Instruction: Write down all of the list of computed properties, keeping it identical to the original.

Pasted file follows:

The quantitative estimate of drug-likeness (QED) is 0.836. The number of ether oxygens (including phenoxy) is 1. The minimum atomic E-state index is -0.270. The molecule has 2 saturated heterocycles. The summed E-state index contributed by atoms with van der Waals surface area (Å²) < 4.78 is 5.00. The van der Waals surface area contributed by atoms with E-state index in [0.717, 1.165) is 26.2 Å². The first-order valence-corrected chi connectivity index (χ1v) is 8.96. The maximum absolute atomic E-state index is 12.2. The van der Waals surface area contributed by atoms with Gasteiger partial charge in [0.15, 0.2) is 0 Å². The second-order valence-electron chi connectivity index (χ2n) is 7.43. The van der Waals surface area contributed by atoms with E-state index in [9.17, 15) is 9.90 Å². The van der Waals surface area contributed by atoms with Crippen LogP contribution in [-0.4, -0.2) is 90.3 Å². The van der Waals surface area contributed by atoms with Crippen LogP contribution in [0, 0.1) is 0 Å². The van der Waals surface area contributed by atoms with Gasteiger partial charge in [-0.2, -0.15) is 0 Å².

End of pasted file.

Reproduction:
The quantitative estimate of drug-likeness (QED) is 0.836. The number of ether oxygens (including phenoxy) is 1. The minimum atomic E-state index is -0.270. The molecule has 2 saturated heterocycles. The summed E-state index contributed by atoms with van der Waals surface area (Å²) < 4.78 is 5.00. The van der Waals surface area contributed by atoms with E-state index in [0.717, 1.165) is 26.2 Å². The first-order valence-corrected chi connectivity index (χ1v) is 8.96. The maximum absolute atomic E-state index is 12.2. The van der Waals surface area contributed by atoms with Gasteiger partial charge in [0.15, 0.2) is 0 Å². The second-order valence-electron chi connectivity index (χ2n) is 7.43. The van der Waals surface area contributed by atoms with E-state index in [9.17, 15) is 9.90 Å². The van der Waals surface area contributed by atoms with Crippen LogP contribution in [-0.4, -0.2) is 90.3 Å². The van der Waals surface area contributed by atoms with Crippen LogP contribution in [0, 0.1) is 0 Å². The van der Waals surface area contributed by atoms with Gasteiger partial charge in [-0.2, -0.15) is 0 Å².